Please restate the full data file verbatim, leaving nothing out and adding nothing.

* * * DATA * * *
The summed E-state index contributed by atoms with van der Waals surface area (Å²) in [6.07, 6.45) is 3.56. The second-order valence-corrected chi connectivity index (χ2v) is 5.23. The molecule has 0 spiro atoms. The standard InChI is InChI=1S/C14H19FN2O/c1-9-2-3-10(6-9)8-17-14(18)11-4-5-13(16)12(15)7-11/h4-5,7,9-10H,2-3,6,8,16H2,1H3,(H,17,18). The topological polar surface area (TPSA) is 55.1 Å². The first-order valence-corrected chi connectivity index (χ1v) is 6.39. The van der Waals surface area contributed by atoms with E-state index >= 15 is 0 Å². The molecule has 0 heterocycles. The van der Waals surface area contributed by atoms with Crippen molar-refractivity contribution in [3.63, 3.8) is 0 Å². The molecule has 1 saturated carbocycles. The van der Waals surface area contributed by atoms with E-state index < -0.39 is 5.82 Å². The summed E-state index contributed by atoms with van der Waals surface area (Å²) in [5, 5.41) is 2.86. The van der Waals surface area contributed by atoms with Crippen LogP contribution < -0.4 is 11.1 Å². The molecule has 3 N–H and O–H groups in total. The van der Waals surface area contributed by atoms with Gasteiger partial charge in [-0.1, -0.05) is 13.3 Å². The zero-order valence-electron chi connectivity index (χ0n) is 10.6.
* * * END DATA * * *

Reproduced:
The summed E-state index contributed by atoms with van der Waals surface area (Å²) in [6.07, 6.45) is 3.56. The second-order valence-corrected chi connectivity index (χ2v) is 5.23. The molecule has 0 spiro atoms. The standard InChI is InChI=1S/C14H19FN2O/c1-9-2-3-10(6-9)8-17-14(18)11-4-5-13(16)12(15)7-11/h4-5,7,9-10H,2-3,6,8,16H2,1H3,(H,17,18). The topological polar surface area (TPSA) is 55.1 Å². The first-order valence-corrected chi connectivity index (χ1v) is 6.39. The van der Waals surface area contributed by atoms with E-state index >= 15 is 0 Å². The molecule has 0 heterocycles. The van der Waals surface area contributed by atoms with Crippen molar-refractivity contribution in [3.63, 3.8) is 0 Å². The molecule has 1 saturated carbocycles. The van der Waals surface area contributed by atoms with E-state index < -0.39 is 5.82 Å². The summed E-state index contributed by atoms with van der Waals surface area (Å²) in [5, 5.41) is 2.86. The van der Waals surface area contributed by atoms with Crippen LogP contribution < -0.4 is 11.1 Å². The molecule has 3 N–H and O–H groups in total. The van der Waals surface area contributed by atoms with Gasteiger partial charge in [-0.1, -0.05) is 13.3 Å². The zero-order valence-electron chi connectivity index (χ0n) is 10.6.